I’ve always prided myself in not playing games.
For instance, when I was single, I refused to comply with the unwritten rules of modern “dating.” If immediately texting someone back means I look desperate, then that’s not a person I’m interested in, anyway. If I’m supposed to pretend like I don’t want a committed relationship, even though that’s exactly what I want, then count me out. If “playing tonight by ear” is the cool way to do things instead of making set plans, then he can play it by ear, but I’ll still make a plan. And that plan will include erasing his number from my phone. Well…in a perfect world, that’s what I like to think I would have done. In reality, I often waited and waited to hear from him, only to receive a random text at 11 p.m. saying “how was your night?”, which usually landed me in the horrible, confusing trap of trying to be patient and non-overbearing, but wondering if basic communication is really all that outrageous of an expectation.
Reality check: It’s not.
Despite the fact that my friends always made fun of me for being too overt when I liked someone, or setting my expectations too high, I never really cared what anyone thought about my lack of game. I wasn’t actively pursuing these guys like a Stage 5 Clinger, but I wasn’t about the “chill” life. Being chill is stupid.
People mistake the idea of “not caring too much” as the only way to have fun with someone. False. My husband and I had a blast from the beginning, and it was way more fun than playing the game of who can care less, because at the end of a great night, I wasn’t thinking, “Hmm, I wonder when he’ll text me again.” He made it clear that he liked me, I made it clear that I liked him, and after a few weeks, we decided we really liked each other, and now we’re married and we really really like each other. It’s not that hard, people.
I mean, I get the whole “you need to get to know someone before you can really like them or start having expectations.” Sure. Makes sense. But why does getting to know someone have to take so long? Why do you have to wait a few days after a great date before hearing from or responding to them? Why only get together once a week, or just “play this weekend by ear”? What a waste of time.
I think you should go on a few dates a week. That way, you can figure out pretty quickly if you actually like the person. It’s better that way, because you can move on faster if you’re not actually compatible, instead of playing these convoluted games that take forever to unfold. Isn’t that why everyone plays these games, anyway? To keep their options open? So just figure it out more quickly, and then you’re right back to being totally single and free again. Being forward with dating is for your single life benefit, folks!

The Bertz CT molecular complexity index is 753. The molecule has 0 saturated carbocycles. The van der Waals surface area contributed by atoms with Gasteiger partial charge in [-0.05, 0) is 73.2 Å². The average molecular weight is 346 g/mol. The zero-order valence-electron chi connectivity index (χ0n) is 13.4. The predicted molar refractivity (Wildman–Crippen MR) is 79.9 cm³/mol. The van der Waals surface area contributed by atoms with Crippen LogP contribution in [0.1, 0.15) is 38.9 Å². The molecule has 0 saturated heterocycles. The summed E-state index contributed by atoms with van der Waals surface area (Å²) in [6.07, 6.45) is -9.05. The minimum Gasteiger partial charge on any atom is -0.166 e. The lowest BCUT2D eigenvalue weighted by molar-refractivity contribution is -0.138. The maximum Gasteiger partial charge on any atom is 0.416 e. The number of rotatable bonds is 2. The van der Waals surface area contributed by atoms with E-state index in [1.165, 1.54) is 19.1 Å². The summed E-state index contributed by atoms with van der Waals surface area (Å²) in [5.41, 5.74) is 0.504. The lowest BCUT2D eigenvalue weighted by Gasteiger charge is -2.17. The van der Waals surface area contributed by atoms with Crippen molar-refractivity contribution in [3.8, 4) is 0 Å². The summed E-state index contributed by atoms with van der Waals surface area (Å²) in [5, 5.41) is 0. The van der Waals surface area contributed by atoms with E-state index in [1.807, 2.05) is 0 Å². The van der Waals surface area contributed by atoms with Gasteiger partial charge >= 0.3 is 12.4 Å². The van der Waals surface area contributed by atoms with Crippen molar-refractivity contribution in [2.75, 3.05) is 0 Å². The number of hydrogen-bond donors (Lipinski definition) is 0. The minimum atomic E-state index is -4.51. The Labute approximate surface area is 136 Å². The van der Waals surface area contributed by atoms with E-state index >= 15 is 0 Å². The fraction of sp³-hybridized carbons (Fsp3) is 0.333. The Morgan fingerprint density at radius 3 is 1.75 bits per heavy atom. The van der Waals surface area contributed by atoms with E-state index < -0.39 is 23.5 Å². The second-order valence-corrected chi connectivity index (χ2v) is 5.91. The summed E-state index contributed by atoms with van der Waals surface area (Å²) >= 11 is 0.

Wow, I’ve already written nearly 500 words and I haven’t even gotten to the point of today’s post, which is that I’m way more of a game-player than I thought.
So. Here I was in life, patting myself on the back and saying, “Good job, Shannon. You never give into games. It wasn’t well-received or the popular thing to do, but it worked out in the end! Go you! You’re such a transparent, awesome individual!”
Not so much.
My husband and I were recently discussing people we know who have successful…or unsuccessful…careers, and how they got to where they are. The people who are moving on up certainly have talent in their fields, sure, but they also befriended the right people, picked their battles in the industry wisely, and bent over backwards to not only be good at what they do, but make the people who matter happy.
I mean, anyone with a job knows that no matter how much you hate your boss, you have to hold it together for the sake of your career. If you get in a war with the person who controls your progression, it’s over. Particularly if that person has major influence over your industry or company, your ability to get along with them can seriously affect the course of your future.
Being nice to a person of power that you can’t stand, or perhaps has wronged you in some way, is playing the game. Swallowing your pride and ignoring things they said, or making an apology you “shouldn’t have to make,” is playing the game. Perhaps it’s slightly disingenuous, but it’s also really smart and responsible.
Even in terms of my career with this blog, I’ve been discussing ways to increase traffic with my husband and web developer, and many of the things I need to do feel like I’m giving into the “game” of blogging. Don’t get me wrong, I always plan on keeping my voice and style, even though I know that essay blogs without a particular niche (fashion, travel, entertainment, etc.) have a smaller pull. But when it comes to marketing my “brand,” I’m learning that I can’t just post random pictures of my friends and me on Instagram, and expect people to be invested.